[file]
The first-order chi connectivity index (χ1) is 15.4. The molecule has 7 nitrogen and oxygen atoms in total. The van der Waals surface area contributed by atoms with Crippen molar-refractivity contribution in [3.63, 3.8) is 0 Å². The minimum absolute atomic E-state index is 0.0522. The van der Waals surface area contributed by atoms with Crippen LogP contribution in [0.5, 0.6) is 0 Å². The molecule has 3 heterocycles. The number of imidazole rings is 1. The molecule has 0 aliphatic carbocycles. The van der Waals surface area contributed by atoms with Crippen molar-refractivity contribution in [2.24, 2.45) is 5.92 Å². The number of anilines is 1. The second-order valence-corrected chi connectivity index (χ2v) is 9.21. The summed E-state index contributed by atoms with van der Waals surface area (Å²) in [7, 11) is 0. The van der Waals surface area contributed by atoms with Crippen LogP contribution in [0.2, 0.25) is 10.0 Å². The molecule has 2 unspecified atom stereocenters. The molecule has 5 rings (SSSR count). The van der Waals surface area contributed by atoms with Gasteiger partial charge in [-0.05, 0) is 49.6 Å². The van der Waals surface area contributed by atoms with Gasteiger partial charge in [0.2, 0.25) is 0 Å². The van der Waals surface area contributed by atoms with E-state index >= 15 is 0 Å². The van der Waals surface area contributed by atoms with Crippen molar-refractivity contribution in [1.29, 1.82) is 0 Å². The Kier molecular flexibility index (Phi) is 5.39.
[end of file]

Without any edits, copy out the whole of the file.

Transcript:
The first-order chi connectivity index (χ1) is 15.4. The molecule has 7 nitrogen and oxygen atoms in total. The van der Waals surface area contributed by atoms with Crippen molar-refractivity contribution in [3.63, 3.8) is 0 Å². The minimum absolute atomic E-state index is 0.0522. The van der Waals surface area contributed by atoms with Crippen LogP contribution in [0.5, 0.6) is 0 Å². The molecule has 3 heterocycles. The number of imidazole rings is 1. The molecule has 0 aliphatic carbocycles. The van der Waals surface area contributed by atoms with Crippen molar-refractivity contribution in [2.24, 2.45) is 5.92 Å². The number of anilines is 1. The second-order valence-corrected chi connectivity index (χ2v) is 9.21. The summed E-state index contributed by atoms with van der Waals surface area (Å²) in [7, 11) is 0. The van der Waals surface area contributed by atoms with Crippen LogP contribution in [0.2, 0.25) is 10.0 Å². The molecule has 2 unspecified atom stereocenters. The molecule has 5 rings (SSSR count). The van der Waals surface area contributed by atoms with Gasteiger partial charge in [-0.05, 0) is 49.6 Å². The van der Waals surface area contributed by atoms with Gasteiger partial charge in [0.2, 0.25) is 0 Å². The van der Waals surface area contributed by atoms with E-state index >= 15 is 0 Å². The van der Waals surface area contributed by atoms with Crippen molar-refractivity contribution in [1.29, 1.82) is 0 Å². The Kier molecular flexibility index (Phi) is 5.39.